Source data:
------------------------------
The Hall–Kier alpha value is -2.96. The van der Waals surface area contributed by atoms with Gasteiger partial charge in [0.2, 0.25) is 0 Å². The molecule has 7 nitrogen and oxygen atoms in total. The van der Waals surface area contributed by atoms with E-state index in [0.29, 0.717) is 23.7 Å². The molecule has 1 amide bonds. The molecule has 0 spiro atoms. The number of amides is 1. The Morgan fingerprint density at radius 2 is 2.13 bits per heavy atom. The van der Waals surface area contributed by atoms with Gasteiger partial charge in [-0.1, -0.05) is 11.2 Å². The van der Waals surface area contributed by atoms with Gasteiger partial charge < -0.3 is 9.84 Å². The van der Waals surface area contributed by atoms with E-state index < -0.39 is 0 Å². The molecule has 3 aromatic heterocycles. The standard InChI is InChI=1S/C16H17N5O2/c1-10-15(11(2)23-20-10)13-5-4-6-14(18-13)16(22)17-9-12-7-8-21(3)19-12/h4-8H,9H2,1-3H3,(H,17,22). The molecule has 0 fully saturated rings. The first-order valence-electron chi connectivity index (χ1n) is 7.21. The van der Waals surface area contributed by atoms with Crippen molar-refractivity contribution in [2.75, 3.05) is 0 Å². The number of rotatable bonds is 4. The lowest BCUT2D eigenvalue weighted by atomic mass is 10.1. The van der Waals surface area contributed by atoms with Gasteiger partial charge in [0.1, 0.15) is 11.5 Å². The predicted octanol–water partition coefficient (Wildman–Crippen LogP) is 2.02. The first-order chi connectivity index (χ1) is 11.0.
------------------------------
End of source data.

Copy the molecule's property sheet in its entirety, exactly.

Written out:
The Hall–Kier alpha value is -2.96. The van der Waals surface area contributed by atoms with Gasteiger partial charge in [0.2, 0.25) is 0 Å². The molecule has 7 nitrogen and oxygen atoms in total. The van der Waals surface area contributed by atoms with E-state index in [0.29, 0.717) is 23.7 Å². The molecule has 1 amide bonds. The molecule has 0 spiro atoms. The number of amides is 1. The Morgan fingerprint density at radius 2 is 2.13 bits per heavy atom. The van der Waals surface area contributed by atoms with Gasteiger partial charge in [-0.1, -0.05) is 11.2 Å². The van der Waals surface area contributed by atoms with Gasteiger partial charge < -0.3 is 9.84 Å². The van der Waals surface area contributed by atoms with E-state index < -0.39 is 0 Å². The molecule has 3 aromatic heterocycles. The standard InChI is InChI=1S/C16H17N5O2/c1-10-15(11(2)23-20-10)13-5-4-6-14(18-13)16(22)17-9-12-7-8-21(3)19-12/h4-8H,9H2,1-3H3,(H,17,22). The molecule has 0 fully saturated rings. The first-order valence-electron chi connectivity index (χ1n) is 7.21. The van der Waals surface area contributed by atoms with Crippen molar-refractivity contribution in [2.75, 3.05) is 0 Å². The number of rotatable bonds is 4. The lowest BCUT2D eigenvalue weighted by atomic mass is 10.1. The van der Waals surface area contributed by atoms with Gasteiger partial charge in [0.1, 0.15) is 11.5 Å². The predicted octanol–water partition coefficient (Wildman–Crippen LogP) is 2.02. The first-order chi connectivity index (χ1) is 11.0.